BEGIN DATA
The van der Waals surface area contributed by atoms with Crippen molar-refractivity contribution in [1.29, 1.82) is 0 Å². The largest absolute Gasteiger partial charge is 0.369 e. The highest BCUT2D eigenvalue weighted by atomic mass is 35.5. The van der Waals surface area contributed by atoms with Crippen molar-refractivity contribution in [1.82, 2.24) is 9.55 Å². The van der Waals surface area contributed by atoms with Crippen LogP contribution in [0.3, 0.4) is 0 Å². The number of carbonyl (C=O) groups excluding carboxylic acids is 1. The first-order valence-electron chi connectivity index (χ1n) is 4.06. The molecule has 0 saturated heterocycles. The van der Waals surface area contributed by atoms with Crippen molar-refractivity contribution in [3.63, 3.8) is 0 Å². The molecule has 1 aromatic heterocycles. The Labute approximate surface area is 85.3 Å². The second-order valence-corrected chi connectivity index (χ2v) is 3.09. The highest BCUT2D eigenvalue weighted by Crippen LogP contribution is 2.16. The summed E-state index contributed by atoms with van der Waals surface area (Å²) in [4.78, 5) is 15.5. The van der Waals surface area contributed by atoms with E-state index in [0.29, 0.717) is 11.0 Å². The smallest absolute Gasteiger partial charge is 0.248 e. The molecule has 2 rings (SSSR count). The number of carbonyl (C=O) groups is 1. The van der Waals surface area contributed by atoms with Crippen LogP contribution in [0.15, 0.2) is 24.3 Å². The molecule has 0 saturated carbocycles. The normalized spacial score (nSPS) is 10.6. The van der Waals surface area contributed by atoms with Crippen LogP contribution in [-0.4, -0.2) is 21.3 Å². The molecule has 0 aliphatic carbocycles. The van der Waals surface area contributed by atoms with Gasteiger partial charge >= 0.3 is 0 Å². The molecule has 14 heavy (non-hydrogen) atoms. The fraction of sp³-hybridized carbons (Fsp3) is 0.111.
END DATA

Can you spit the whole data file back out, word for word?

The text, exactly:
The van der Waals surface area contributed by atoms with Crippen molar-refractivity contribution in [1.29, 1.82) is 0 Å². The largest absolute Gasteiger partial charge is 0.369 e. The highest BCUT2D eigenvalue weighted by atomic mass is 35.5. The van der Waals surface area contributed by atoms with Crippen molar-refractivity contribution in [1.82, 2.24) is 9.55 Å². The van der Waals surface area contributed by atoms with Crippen LogP contribution in [0.3, 0.4) is 0 Å². The number of carbonyl (C=O) groups excluding carboxylic acids is 1. The first-order valence-electron chi connectivity index (χ1n) is 4.06. The molecule has 0 saturated heterocycles. The van der Waals surface area contributed by atoms with Crippen molar-refractivity contribution in [3.63, 3.8) is 0 Å². The molecule has 1 aromatic heterocycles. The Labute approximate surface area is 85.3 Å². The second-order valence-corrected chi connectivity index (χ2v) is 3.09. The highest BCUT2D eigenvalue weighted by Crippen LogP contribution is 2.16. The summed E-state index contributed by atoms with van der Waals surface area (Å²) in [4.78, 5) is 15.5. The van der Waals surface area contributed by atoms with E-state index in [0.29, 0.717) is 11.0 Å². The smallest absolute Gasteiger partial charge is 0.248 e. The molecule has 2 rings (SSSR count). The number of carbonyl (C=O) groups is 1. The van der Waals surface area contributed by atoms with Crippen LogP contribution in [0.15, 0.2) is 24.3 Å². The molecule has 0 saturated carbocycles. The normalized spacial score (nSPS) is 10.6. The van der Waals surface area contributed by atoms with Crippen LogP contribution in [-0.4, -0.2) is 21.3 Å². The molecule has 0 aliphatic carbocycles. The van der Waals surface area contributed by atoms with Gasteiger partial charge >= 0.3 is 0 Å². The molecule has 14 heavy (non-hydrogen) atoms. The fraction of sp³-hybridized carbons (Fsp3) is 0.111.